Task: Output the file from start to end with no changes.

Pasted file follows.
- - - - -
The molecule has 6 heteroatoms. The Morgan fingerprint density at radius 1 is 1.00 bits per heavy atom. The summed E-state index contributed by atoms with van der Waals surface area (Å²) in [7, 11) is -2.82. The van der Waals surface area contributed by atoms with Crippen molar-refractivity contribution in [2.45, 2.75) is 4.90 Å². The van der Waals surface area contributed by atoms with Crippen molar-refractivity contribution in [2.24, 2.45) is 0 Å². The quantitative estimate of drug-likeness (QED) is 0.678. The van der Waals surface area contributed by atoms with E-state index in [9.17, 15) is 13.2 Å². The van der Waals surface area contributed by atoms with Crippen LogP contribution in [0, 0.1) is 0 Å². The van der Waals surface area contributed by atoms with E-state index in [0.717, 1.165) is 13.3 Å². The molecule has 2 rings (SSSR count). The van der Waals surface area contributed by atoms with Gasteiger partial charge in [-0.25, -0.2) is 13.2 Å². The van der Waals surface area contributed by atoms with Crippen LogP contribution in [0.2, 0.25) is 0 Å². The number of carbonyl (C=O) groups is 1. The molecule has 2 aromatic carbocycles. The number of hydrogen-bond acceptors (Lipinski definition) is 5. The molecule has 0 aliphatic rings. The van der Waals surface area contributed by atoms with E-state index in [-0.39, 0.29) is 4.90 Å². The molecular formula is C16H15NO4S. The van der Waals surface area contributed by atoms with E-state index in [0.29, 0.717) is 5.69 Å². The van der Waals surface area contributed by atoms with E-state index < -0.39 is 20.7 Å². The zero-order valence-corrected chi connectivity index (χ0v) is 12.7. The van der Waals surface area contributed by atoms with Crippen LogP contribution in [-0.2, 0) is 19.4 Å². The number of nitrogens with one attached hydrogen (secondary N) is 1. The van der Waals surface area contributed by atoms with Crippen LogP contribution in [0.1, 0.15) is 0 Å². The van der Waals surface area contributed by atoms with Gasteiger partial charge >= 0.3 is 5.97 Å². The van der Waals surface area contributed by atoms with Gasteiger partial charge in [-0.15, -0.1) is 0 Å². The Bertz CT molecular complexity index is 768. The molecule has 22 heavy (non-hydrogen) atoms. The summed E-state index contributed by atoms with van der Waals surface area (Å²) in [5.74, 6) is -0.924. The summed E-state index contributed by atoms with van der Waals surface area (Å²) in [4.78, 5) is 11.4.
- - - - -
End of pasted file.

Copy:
The molecule has 6 heteroatoms. The Morgan fingerprint density at radius 1 is 1.00 bits per heavy atom. The summed E-state index contributed by atoms with van der Waals surface area (Å²) in [7, 11) is -2.82. The van der Waals surface area contributed by atoms with Crippen molar-refractivity contribution in [2.45, 2.75) is 4.90 Å². The van der Waals surface area contributed by atoms with Crippen molar-refractivity contribution in [2.24, 2.45) is 0 Å². The quantitative estimate of drug-likeness (QED) is 0.678. The van der Waals surface area contributed by atoms with E-state index in [9.17, 15) is 13.2 Å². The van der Waals surface area contributed by atoms with Crippen LogP contribution in [0, 0.1) is 0 Å². The van der Waals surface area contributed by atoms with E-state index in [0.717, 1.165) is 13.3 Å². The molecule has 2 rings (SSSR count). The van der Waals surface area contributed by atoms with Gasteiger partial charge in [-0.25, -0.2) is 13.2 Å². The van der Waals surface area contributed by atoms with Crippen LogP contribution in [0.2, 0.25) is 0 Å². The number of carbonyl (C=O) groups is 1. The molecule has 2 aromatic carbocycles. The number of hydrogen-bond acceptors (Lipinski definition) is 5. The molecule has 0 aliphatic rings. The van der Waals surface area contributed by atoms with E-state index in [-0.39, 0.29) is 4.90 Å². The molecular formula is C16H15NO4S. The van der Waals surface area contributed by atoms with E-state index in [0.29, 0.717) is 5.69 Å². The van der Waals surface area contributed by atoms with E-state index < -0.39 is 20.7 Å². The zero-order valence-corrected chi connectivity index (χ0v) is 12.7. The van der Waals surface area contributed by atoms with Crippen LogP contribution in [-0.2, 0) is 19.4 Å². The number of nitrogens with one attached hydrogen (secondary N) is 1. The van der Waals surface area contributed by atoms with Crippen LogP contribution in [0.1, 0.15) is 0 Å². The van der Waals surface area contributed by atoms with Gasteiger partial charge >= 0.3 is 5.97 Å². The van der Waals surface area contributed by atoms with Gasteiger partial charge in [-0.15, -0.1) is 0 Å². The Bertz CT molecular complexity index is 768. The molecule has 22 heavy (non-hydrogen) atoms. The summed E-state index contributed by atoms with van der Waals surface area (Å²) in [5.74, 6) is -0.924. The summed E-state index contributed by atoms with van der Waals surface area (Å²) in [4.78, 5) is 11.4.